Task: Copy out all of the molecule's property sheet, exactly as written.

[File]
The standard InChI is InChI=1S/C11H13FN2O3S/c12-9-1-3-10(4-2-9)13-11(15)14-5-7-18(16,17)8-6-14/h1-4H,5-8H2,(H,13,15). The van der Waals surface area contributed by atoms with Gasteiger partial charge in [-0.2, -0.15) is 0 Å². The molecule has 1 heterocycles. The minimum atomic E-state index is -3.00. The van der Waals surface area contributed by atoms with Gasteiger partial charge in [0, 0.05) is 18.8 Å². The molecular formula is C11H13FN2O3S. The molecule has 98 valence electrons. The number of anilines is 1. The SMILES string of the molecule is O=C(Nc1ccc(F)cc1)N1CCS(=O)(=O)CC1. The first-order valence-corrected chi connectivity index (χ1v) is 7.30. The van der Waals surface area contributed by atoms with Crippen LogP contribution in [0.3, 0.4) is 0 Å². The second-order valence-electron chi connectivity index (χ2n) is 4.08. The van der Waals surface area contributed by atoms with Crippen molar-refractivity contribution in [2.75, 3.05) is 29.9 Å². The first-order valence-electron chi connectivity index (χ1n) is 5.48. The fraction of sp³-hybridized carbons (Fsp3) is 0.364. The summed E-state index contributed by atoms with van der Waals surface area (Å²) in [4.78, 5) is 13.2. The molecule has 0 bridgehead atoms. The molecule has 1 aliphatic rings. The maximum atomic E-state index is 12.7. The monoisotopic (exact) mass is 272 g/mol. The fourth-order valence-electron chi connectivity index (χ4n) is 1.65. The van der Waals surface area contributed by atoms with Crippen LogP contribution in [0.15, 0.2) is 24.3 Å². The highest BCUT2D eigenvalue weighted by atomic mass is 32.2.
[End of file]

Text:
The standard InChI is InChI=1S/C11H13FN2O3S/c12-9-1-3-10(4-2-9)13-11(15)14-5-7-18(16,17)8-6-14/h1-4H,5-8H2,(H,13,15). The van der Waals surface area contributed by atoms with Gasteiger partial charge in [-0.2, -0.15) is 0 Å². The molecule has 1 heterocycles. The minimum atomic E-state index is -3.00. The van der Waals surface area contributed by atoms with Gasteiger partial charge in [0, 0.05) is 18.8 Å². The molecular formula is C11H13FN2O3S. The molecule has 98 valence electrons. The number of anilines is 1. The SMILES string of the molecule is O=C(Nc1ccc(F)cc1)N1CCS(=O)(=O)CC1. The first-order valence-corrected chi connectivity index (χ1v) is 7.30. The van der Waals surface area contributed by atoms with Crippen LogP contribution in [0.3, 0.4) is 0 Å². The second-order valence-electron chi connectivity index (χ2n) is 4.08. The van der Waals surface area contributed by atoms with Crippen molar-refractivity contribution in [2.75, 3.05) is 29.9 Å². The first-order valence-electron chi connectivity index (χ1n) is 5.48. The fraction of sp³-hybridized carbons (Fsp3) is 0.364. The summed E-state index contributed by atoms with van der Waals surface area (Å²) in [4.78, 5) is 13.2. The molecule has 0 bridgehead atoms. The molecule has 1 aliphatic rings. The maximum atomic E-state index is 12.7. The monoisotopic (exact) mass is 272 g/mol. The fourth-order valence-electron chi connectivity index (χ4n) is 1.65. The van der Waals surface area contributed by atoms with Crippen LogP contribution in [0.15, 0.2) is 24.3 Å². The highest BCUT2D eigenvalue weighted by atomic mass is 32.2.